Mayor Eric Adams unveiled his Fiscal Year 2024 Preliminary Budget during a presentation at City Hall on Thursday, which he said came in at a balanced $102.7 billion and placed a significant focus on cost-cutting measures.
The mayor’s second preliminary spending plan — since taking office a little over a year ago — is up roughly $4.1 billion over his first, which was totaled up to $98.6 billion. It also rose $1.7 billion from last year’s $101 billion June adopted budget, but was down $1.3 billion from the $104 billion November Financial Plan.
The budget also contains sizable outyear gaps of $3.2 billion for Fiscal Year 2025, $5 billion for Fiscal Year 2026 and $6.5 billion for Fiscal Year 2027.
“By staying focused on savings and efficiency, we will bring these gaps down over the course of the finite financial plan,” Adams said.
The spending plan contains $8.3 billion in reserves the mayor said were gleaned from measures like cutting vacant agency positions by 50% and covering new agency initiatives either with savings or existing funds within those departments.
The mayor framed the cost-saving measures as part of a broader strategy to prepare the city for a potential recession amid signs of an economic slowdown, rising city health care costs and upcoming negotiations with municipal labor unions. He also cited the added expense of providing for the tens of thousands of asylum seekers who’ve flooded into the city over much of the past year, an expense his budget office said has come out to roughly $366 million as of December during a briefing on the spending plan with reporters Thursday afternoon.
“This creates the perfect storm,” the mayor said. “We will still need to support the cost services that New Yorkers depend upon every day, but with fewer resources. In addition, we face billions of dollars and new unfunded costs related to asylum seekers, labor deals, and health care. So we must be more efficient. We must make smart decisions, invest wisely and give New Yorkers the most bang for their buck.”
The mayor said the plan cuts 4,300 vacancies at city agencies in both the current fiscal year and FY24. Those headcount reductions will save $451 million between the current fiscal year and the next.
A representative with the mayor’s Office of Management and Budget (OMB) said no public school teacher positions would be eliminated under the cuts but 390 civilian vacancies at the city Department of Education (DOE) were put on the chopping block.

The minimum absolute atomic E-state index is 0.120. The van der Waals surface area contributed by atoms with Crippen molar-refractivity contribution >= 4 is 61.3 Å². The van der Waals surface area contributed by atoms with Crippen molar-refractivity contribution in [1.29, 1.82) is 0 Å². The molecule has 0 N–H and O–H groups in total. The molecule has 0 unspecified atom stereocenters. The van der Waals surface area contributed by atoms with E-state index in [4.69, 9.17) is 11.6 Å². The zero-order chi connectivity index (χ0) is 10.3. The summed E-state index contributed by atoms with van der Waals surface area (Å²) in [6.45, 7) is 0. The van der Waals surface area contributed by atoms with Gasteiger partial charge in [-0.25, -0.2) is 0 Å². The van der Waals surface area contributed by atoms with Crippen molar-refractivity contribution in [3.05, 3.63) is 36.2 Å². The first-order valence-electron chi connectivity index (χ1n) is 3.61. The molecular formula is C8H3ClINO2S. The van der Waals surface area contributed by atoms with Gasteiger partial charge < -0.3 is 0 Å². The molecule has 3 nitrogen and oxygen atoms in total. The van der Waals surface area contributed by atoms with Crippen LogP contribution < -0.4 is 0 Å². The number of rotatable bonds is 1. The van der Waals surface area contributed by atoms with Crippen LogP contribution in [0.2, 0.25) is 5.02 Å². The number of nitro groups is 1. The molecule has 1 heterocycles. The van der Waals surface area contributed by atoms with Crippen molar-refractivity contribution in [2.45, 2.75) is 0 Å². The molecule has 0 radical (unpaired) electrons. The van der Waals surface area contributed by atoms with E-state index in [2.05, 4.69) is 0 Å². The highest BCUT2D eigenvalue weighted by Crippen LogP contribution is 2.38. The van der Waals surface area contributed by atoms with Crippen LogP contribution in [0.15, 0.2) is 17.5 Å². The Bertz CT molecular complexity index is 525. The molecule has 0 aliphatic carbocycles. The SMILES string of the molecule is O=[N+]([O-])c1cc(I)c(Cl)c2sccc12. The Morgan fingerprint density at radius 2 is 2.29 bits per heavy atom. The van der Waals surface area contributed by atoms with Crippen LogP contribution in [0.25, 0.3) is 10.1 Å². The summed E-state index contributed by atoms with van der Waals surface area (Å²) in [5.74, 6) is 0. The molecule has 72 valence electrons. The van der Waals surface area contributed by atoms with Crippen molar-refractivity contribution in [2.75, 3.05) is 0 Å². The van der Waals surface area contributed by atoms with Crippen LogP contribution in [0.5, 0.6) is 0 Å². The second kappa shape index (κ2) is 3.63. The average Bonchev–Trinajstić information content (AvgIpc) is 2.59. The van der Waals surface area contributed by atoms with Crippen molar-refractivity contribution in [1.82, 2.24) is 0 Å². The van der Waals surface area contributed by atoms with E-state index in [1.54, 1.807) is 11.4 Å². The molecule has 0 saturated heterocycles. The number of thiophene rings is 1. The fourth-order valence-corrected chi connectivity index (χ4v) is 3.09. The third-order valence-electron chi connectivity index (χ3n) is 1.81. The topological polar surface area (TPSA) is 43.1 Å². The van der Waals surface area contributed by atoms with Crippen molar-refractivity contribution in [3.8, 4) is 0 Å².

The mayor’s second preliminary budget maintains the cuts he called for under his November Financial Plan, released late last year. That plan has gotten significant pushback from City Council Speaker Adrienne Adams and Finance Chair Justin Brannan, because of cuts it makes to city services like the City University of New York (CUNY), public libraries and early childhood education.
The pair of lawmakers blasted the mayor’s November Plan Thursday morning, ahead of the release of his preliminary budget, noting that they won’t be voting on the budget modification. They also rejected the “false choice” between cuts to agencies or reductions in council members’ discretionary funds, which fund nonprofits that dole out many services on behalf of the city.
“The city is facing multiple crises that require smart investments, and the approach in the November Plan only undermines the health, safety, and recovery of our city,” Speaker Adams and Brannan said. “Over $17 million in funding for non-profits is on the line – including funds that expand services for community safety and crime victims, increase direct access to abortion care for those who cannot afford it, and provide mental health care, workforce opportunities, and student support services.”
“For this reason, we will not vote on the budget modification with an understanding of the negative consequences in all potential options – we will not reject our own support for vital services to New Yorkers,” they added.
The final plan resulted from Adams’ so-called Program to Eliminate the Gap, or PEG, which called for all city agencies to cut their budgets for the current fiscal year — Fiscal Year 2023 — by 3% and for each of the next three fiscal years by 4.75%.
Speaker Adams and Brannan, in their statement, also said they’re ready to do battle with the mayor over the FY24 budget if it continues to make cuts to city services.
“We are committed to delivering for New Yorkers, and we are prepared to fight to realize our vision in this year’s budget,” they said.
Later Thursday, after the release of the mayor’s plan, the pair put out another statement saying “many of our concerns with the Mayor’s November Plan remain with the Fiscal Year 2024 Preliminary Budget.” They vowed to hold hearings on the preliminary budget in the weeks ahead.
Mayor Adams, however, pushed back on the idea that he and the speaker are at odds — following a briefing he held with the council earlier Thursday — and insisted disagreements about the budget are just part of the process.
“We had a good conversation, there were things she agreed on, disagreed on, there were things that she wanted and that’s fine with me,” Adams said. “I really believe [that for] 2022, it’s unfortunate that the dialogue got in the way of our success. And that is not going to be 2023 for me. I have partners in every part of government and Adrienne is one of those partners. I may be the pilot, but she’s the co-pilot. And we have to land this plane. We can’t land it without each other.”